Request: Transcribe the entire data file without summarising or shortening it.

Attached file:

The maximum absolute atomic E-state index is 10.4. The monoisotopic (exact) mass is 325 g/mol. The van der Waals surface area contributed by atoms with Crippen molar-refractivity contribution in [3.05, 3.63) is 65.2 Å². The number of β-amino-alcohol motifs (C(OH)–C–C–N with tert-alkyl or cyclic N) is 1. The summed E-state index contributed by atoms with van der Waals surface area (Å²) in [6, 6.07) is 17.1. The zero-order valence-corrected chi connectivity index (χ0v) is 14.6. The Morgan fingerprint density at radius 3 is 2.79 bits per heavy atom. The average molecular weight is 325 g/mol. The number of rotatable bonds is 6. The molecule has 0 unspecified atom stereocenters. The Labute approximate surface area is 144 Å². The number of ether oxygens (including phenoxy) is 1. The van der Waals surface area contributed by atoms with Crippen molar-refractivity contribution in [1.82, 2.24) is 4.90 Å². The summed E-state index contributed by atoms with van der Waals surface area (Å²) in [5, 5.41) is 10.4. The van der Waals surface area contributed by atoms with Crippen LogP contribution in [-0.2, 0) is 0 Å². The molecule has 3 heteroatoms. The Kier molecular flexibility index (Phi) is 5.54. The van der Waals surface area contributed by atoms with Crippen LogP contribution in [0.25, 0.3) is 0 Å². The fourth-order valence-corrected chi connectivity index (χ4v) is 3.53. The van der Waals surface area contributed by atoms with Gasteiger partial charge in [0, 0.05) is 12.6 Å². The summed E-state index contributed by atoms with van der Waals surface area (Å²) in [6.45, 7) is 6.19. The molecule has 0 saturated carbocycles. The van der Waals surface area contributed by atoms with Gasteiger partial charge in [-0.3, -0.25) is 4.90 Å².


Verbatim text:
The maximum absolute atomic E-state index is 10.4. The monoisotopic (exact) mass is 325 g/mol. The van der Waals surface area contributed by atoms with Crippen molar-refractivity contribution in [3.05, 3.63) is 65.2 Å². The number of β-amino-alcohol motifs (C(OH)–C–C–N with tert-alkyl or cyclic N) is 1. The summed E-state index contributed by atoms with van der Waals surface area (Å²) in [6, 6.07) is 17.1. The zero-order valence-corrected chi connectivity index (χ0v) is 14.6. The Morgan fingerprint density at radius 3 is 2.79 bits per heavy atom. The average molecular weight is 325 g/mol. The number of rotatable bonds is 6. The molecule has 0 unspecified atom stereocenters. The Labute approximate surface area is 144 Å². The number of ether oxygens (including phenoxy) is 1. The van der Waals surface area contributed by atoms with Crippen molar-refractivity contribution in [1.82, 2.24) is 4.90 Å². The summed E-state index contributed by atoms with van der Waals surface area (Å²) in [5, 5.41) is 10.4. The van der Waals surface area contributed by atoms with Crippen LogP contribution in [-0.2, 0) is 0 Å². The molecule has 3 heteroatoms. The Kier molecular flexibility index (Phi) is 5.54. The van der Waals surface area contributed by atoms with Crippen LogP contribution in [0.25, 0.3) is 0 Å². The fourth-order valence-corrected chi connectivity index (χ4v) is 3.53. The van der Waals surface area contributed by atoms with Gasteiger partial charge in [0, 0.05) is 12.6 Å². The summed E-state index contributed by atoms with van der Waals surface area (Å²) in [6.45, 7) is 6.19. The molecule has 0 saturated carbocycles. The van der Waals surface area contributed by atoms with Gasteiger partial charge in [-0.3, -0.25) is 4.90 Å².